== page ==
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  HOME | Science, Nature & Technology

5G Has Arrived – It’s Been a Long Wait for Ericsson, Nokia

NEW YORK – The push to build new 5G networks is finally paying off for the world’s telecom-equipment makers.

Ericsson AB, the Swedish industry giant, reported its first profit in nine quarters, beating investor expectations and sending its shares sharply higher Thursday. The company cited strong demand from North American carriers for cellular-tower electronics and related equipment. The gear is needed to roll out 5G, a new version of mobile-network technology that promises superfast connections.

Nokia Corp., which reports its third-quarter results next week, has also said that it expects 5G rollouts to help boost the telecom-equipment market in the second half of 2018.

The payoff comes after more than two years of stagnant sales, profit warnings, layoffs and management change at the world’s two big Western telecom-equipment makers. After carriers around the world finished rolling out all the gear needed to build today’s 4G networks, they sharply curtailed purchases. Meanwhile, two rising Chinese competitors, Huawei Technologies Co. and ZTE Corp., offered cheaper products in many of the world’s fastest-growing markets.

Ericsson and Nokia have been waiting a while for the long-expected 5G sales boost, and it is unclear how sustained it might be. Telecom-equipment makers and wireless carriers haven’t yet finalized the details of how the technology will work, and different regions may have different standards. Some executives are skeptical about the network’s real potential.

AT&T Inc. and Verizon Communications Inc. are racing to introduce 5G in certain cities before the year’s end. Last month, T-Mobile US Inc. agreed on a $3.5 billion deal to buy 5G equipment and services from Ericsson. Cheering the 5G race from the sidelines is the Trump administration. Some officials have said the country must deploy widespread 5G, before China does, to maintain an economic and technological edge.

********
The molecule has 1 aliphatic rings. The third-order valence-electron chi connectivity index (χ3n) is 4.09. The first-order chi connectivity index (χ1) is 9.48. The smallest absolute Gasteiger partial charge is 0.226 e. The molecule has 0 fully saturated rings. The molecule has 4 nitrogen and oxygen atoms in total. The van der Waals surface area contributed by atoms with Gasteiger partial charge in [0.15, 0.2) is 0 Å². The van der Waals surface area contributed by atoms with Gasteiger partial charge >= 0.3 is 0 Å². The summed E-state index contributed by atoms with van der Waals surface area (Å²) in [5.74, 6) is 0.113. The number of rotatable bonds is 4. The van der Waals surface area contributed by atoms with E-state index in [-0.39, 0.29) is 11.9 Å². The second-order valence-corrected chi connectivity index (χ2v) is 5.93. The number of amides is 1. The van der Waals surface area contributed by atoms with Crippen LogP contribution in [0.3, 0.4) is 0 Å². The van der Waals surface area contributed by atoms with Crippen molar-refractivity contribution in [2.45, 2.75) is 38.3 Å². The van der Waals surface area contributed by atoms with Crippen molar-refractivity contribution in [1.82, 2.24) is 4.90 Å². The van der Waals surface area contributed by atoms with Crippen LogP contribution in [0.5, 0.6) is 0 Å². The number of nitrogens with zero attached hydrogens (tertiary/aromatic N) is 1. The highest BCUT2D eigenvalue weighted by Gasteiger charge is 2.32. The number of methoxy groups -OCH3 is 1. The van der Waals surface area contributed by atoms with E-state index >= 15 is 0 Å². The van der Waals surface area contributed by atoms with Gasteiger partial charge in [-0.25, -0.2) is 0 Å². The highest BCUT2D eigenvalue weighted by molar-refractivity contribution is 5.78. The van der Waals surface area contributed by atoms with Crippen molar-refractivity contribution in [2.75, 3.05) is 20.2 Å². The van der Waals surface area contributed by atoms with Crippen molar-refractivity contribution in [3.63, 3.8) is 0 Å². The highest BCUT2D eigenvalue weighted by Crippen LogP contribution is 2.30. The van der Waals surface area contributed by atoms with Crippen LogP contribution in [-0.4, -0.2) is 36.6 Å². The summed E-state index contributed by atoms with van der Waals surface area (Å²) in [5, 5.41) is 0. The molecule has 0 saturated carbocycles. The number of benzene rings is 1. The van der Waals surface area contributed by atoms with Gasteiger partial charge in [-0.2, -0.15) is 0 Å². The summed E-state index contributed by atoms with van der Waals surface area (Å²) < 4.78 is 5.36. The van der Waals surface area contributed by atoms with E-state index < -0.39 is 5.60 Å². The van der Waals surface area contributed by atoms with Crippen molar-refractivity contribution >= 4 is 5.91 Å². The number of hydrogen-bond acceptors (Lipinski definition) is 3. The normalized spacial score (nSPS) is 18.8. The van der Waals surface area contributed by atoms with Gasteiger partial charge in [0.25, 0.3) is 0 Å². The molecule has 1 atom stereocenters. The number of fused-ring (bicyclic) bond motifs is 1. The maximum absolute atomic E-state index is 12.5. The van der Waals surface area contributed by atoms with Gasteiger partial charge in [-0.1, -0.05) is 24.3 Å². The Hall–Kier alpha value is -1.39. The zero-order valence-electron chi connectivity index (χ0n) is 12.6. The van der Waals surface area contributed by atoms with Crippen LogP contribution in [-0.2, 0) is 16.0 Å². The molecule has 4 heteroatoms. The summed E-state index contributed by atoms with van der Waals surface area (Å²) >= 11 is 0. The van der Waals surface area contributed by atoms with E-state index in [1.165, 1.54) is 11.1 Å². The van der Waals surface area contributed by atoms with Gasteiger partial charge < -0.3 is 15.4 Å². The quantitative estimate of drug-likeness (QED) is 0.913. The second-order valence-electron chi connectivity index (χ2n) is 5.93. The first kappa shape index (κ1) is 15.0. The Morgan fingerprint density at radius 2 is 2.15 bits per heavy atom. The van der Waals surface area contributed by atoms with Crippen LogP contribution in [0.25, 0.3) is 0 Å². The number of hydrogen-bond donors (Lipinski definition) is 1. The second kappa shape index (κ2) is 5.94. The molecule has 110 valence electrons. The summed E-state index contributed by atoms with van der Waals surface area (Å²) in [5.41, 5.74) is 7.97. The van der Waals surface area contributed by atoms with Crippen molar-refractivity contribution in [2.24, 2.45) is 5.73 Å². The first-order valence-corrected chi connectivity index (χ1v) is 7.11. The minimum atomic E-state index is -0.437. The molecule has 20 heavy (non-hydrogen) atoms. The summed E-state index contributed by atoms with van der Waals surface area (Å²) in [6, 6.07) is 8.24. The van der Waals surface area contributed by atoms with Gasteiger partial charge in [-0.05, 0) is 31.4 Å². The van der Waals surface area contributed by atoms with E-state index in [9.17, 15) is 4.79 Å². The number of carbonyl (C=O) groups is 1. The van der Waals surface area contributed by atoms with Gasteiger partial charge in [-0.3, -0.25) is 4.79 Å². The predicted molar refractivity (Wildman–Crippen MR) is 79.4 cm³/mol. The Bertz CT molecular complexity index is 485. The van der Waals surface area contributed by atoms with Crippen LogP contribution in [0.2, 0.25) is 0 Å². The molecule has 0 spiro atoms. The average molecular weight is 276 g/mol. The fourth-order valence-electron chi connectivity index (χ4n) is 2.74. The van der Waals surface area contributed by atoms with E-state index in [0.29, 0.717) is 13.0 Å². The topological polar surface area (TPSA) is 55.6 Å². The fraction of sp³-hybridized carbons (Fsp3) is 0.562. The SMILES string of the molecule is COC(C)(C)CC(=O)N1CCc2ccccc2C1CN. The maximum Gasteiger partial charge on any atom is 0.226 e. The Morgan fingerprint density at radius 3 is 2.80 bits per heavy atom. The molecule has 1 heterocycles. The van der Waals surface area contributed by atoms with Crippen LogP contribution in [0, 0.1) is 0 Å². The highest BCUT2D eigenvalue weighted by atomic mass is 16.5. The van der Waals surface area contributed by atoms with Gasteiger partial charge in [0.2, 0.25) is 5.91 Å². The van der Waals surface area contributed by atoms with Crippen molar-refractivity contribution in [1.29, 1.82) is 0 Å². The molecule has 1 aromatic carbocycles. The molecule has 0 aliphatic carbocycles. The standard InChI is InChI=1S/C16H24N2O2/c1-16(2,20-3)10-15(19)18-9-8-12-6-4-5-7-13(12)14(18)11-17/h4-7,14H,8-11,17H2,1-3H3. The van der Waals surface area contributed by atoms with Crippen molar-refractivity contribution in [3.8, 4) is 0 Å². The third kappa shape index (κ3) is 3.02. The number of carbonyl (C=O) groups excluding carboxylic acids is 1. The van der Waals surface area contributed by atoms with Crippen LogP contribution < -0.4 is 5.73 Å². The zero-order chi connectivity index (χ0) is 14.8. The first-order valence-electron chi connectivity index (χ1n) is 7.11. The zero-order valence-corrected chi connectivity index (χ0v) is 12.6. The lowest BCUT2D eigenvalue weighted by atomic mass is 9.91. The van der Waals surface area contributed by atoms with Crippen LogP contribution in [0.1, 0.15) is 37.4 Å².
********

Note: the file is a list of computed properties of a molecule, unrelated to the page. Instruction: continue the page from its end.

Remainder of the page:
“5G is becoming a commercial reality,” Ericsson Chief Executive Borje Ekholm told reporters and analysts Thursday. The company’s stock was trading almost 6 percent higher in the early afternoon in Europe. “It’s not about what, if and when – it’s actually today.”

5G is expected to be 100 times faster than current wireless networks. It promises to be speedy enough to enable near-instantaneous movie downloads and new technologies such as self-driving cars. It can also handle many more connected devices and could enable the Internet of Things – the idea that everyday objects like sneakers and heart monitors are web-connected.

That has triggered an arms race of sorts between the US and China over deploying the technology.

The competition is now playing out in sales for companies like Ericsson.

“We see North America pushing ahead very fast, leading the way today, followed by northeast Asia, where we also see a quite heavy push into 5G,” Ekholm said Thursday.

Ericsson said it earned 2.7 billion Swedish krona ($301 million) in the third quarter, compared with a loss of 3.5 billion krona in the same quarter a year earlier. Sales grew 9 percent to 53.8 billion krona, up from 49.4 billion krona a year earlier.

The strong sales softened the blow from another surprise: Ericsson said it would likely incur a “material” fine, in addition to possible other penalties, in a long-running probe by US investigators.

Ericsson said in 2013 that the Securities and Exchange Commission was investigating the company. In 2016, it said it was cooperating with US authorities in an investigation related to the Foreign Corrupt Practices Act, aimed at punishing bribery.

Ericsson said the probes go back to practices beginning in 2007. Ekholm said Ericsson had shared with authorities the results of an internal investigation, which found business-ethics breaches and has resulted in the departure of 50 employees. He declined to comment on which countries were involved and said it was too early to say how the company might settle with the US government.

That lingering probe, and the sales drought over the past few years, have pressured Ericsson. It has laid off about 20,000 employees over the past two years as it dealt with massive losses.

Since Ekholm became chief executive in January 2017, Ericsson focused on its core business of making telecom equipment. He said Thursday the company was continuing to cut costs and was on track to complete a turnaround by a 2020 target.


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